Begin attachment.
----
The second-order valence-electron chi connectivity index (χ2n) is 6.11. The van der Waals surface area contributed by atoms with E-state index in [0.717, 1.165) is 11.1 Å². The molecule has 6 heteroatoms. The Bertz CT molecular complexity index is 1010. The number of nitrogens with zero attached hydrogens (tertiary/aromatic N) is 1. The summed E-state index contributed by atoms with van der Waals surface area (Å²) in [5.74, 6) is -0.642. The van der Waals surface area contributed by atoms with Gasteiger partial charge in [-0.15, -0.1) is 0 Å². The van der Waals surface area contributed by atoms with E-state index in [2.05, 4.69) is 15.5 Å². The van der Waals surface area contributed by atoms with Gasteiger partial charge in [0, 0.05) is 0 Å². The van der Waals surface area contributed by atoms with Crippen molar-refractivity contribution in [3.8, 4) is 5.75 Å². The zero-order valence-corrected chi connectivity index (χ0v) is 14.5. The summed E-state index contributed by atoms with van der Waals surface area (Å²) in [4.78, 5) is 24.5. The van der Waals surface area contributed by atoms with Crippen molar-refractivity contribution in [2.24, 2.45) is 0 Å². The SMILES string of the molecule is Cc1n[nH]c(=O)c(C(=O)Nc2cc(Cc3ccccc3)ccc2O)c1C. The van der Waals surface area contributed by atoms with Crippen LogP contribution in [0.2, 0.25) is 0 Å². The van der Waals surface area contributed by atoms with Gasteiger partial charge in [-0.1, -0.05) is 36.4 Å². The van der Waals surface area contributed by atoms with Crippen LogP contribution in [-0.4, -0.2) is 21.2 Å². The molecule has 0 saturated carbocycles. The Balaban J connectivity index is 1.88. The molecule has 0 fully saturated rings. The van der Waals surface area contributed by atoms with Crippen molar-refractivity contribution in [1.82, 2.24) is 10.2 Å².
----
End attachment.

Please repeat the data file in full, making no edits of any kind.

The second-order valence-electron chi connectivity index (χ2n) is 6.11. The van der Waals surface area contributed by atoms with E-state index in [0.717, 1.165) is 11.1 Å². The molecule has 6 heteroatoms. The Bertz CT molecular complexity index is 1010. The number of nitrogens with zero attached hydrogens (tertiary/aromatic N) is 1. The summed E-state index contributed by atoms with van der Waals surface area (Å²) in [5.74, 6) is -0.642. The van der Waals surface area contributed by atoms with Gasteiger partial charge in [-0.15, -0.1) is 0 Å². The van der Waals surface area contributed by atoms with E-state index in [2.05, 4.69) is 15.5 Å². The van der Waals surface area contributed by atoms with Gasteiger partial charge in [0, 0.05) is 0 Å². The van der Waals surface area contributed by atoms with Crippen molar-refractivity contribution in [3.8, 4) is 5.75 Å². The zero-order valence-corrected chi connectivity index (χ0v) is 14.5. The summed E-state index contributed by atoms with van der Waals surface area (Å²) in [4.78, 5) is 24.5. The van der Waals surface area contributed by atoms with Crippen molar-refractivity contribution in [2.24, 2.45) is 0 Å². The SMILES string of the molecule is Cc1n[nH]c(=O)c(C(=O)Nc2cc(Cc3ccccc3)ccc2O)c1C. The van der Waals surface area contributed by atoms with Crippen LogP contribution in [0.2, 0.25) is 0 Å². The van der Waals surface area contributed by atoms with Gasteiger partial charge in [-0.1, -0.05) is 36.4 Å². The van der Waals surface area contributed by atoms with Crippen LogP contribution in [-0.4, -0.2) is 21.2 Å². The molecule has 0 saturated carbocycles. The Balaban J connectivity index is 1.88. The molecule has 0 fully saturated rings. The van der Waals surface area contributed by atoms with Crippen molar-refractivity contribution in [1.82, 2.24) is 10.2 Å².